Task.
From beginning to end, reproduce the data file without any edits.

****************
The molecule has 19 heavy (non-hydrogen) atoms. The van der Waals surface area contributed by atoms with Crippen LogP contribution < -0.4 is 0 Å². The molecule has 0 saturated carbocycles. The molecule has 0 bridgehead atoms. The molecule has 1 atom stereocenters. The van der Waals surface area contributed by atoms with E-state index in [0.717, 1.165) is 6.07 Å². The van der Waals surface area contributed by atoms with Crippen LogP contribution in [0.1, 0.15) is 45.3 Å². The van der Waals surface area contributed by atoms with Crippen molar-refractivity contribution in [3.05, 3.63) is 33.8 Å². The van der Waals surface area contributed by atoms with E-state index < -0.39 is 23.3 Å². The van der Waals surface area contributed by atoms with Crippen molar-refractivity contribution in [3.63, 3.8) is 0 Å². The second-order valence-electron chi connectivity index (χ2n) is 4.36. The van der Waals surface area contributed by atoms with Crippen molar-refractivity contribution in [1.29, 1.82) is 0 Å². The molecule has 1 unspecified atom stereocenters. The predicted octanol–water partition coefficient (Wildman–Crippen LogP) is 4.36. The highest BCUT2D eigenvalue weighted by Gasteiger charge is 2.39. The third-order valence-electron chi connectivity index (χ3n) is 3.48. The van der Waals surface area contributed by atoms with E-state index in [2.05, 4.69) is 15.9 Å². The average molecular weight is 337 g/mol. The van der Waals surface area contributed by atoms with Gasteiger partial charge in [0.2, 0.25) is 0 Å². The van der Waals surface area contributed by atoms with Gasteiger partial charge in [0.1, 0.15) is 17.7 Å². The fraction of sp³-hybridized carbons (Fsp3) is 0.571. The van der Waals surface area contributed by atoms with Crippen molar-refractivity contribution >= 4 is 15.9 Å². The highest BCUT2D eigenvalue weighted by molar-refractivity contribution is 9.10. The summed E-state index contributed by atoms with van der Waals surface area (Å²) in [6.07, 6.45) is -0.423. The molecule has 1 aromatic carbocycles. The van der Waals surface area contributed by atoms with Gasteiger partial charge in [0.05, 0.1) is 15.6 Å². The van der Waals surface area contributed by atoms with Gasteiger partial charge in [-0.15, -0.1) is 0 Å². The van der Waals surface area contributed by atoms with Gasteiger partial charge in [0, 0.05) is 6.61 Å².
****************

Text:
The molecule has 19 heavy (non-hydrogen) atoms. The van der Waals surface area contributed by atoms with Crippen LogP contribution < -0.4 is 0 Å². The molecule has 0 saturated carbocycles. The molecule has 0 bridgehead atoms. The molecule has 1 atom stereocenters. The van der Waals surface area contributed by atoms with E-state index in [0.717, 1.165) is 6.07 Å². The van der Waals surface area contributed by atoms with Crippen LogP contribution in [0.1, 0.15) is 45.3 Å². The van der Waals surface area contributed by atoms with Crippen molar-refractivity contribution in [3.05, 3.63) is 33.8 Å². The van der Waals surface area contributed by atoms with E-state index < -0.39 is 23.3 Å². The van der Waals surface area contributed by atoms with Crippen molar-refractivity contribution in [3.63, 3.8) is 0 Å². The second-order valence-electron chi connectivity index (χ2n) is 4.36. The van der Waals surface area contributed by atoms with Crippen molar-refractivity contribution in [1.29, 1.82) is 0 Å². The molecule has 1 unspecified atom stereocenters. The predicted octanol–water partition coefficient (Wildman–Crippen LogP) is 4.36. The highest BCUT2D eigenvalue weighted by Gasteiger charge is 2.39. The third-order valence-electron chi connectivity index (χ3n) is 3.48. The van der Waals surface area contributed by atoms with E-state index in [2.05, 4.69) is 15.9 Å². The average molecular weight is 337 g/mol. The van der Waals surface area contributed by atoms with Gasteiger partial charge in [0.2, 0.25) is 0 Å². The van der Waals surface area contributed by atoms with Gasteiger partial charge in [0.1, 0.15) is 17.7 Å². The fraction of sp³-hybridized carbons (Fsp3) is 0.571. The van der Waals surface area contributed by atoms with Crippen molar-refractivity contribution >= 4 is 15.9 Å². The highest BCUT2D eigenvalue weighted by molar-refractivity contribution is 9.10. The summed E-state index contributed by atoms with van der Waals surface area (Å²) in [6.07, 6.45) is -0.423. The molecule has 1 aromatic carbocycles. The van der Waals surface area contributed by atoms with Gasteiger partial charge in [0.05, 0.1) is 15.6 Å². The van der Waals surface area contributed by atoms with Gasteiger partial charge in [-0.15, -0.1) is 0 Å². The van der Waals surface area contributed by atoms with Gasteiger partial charge in [0, 0.05) is 6.61 Å².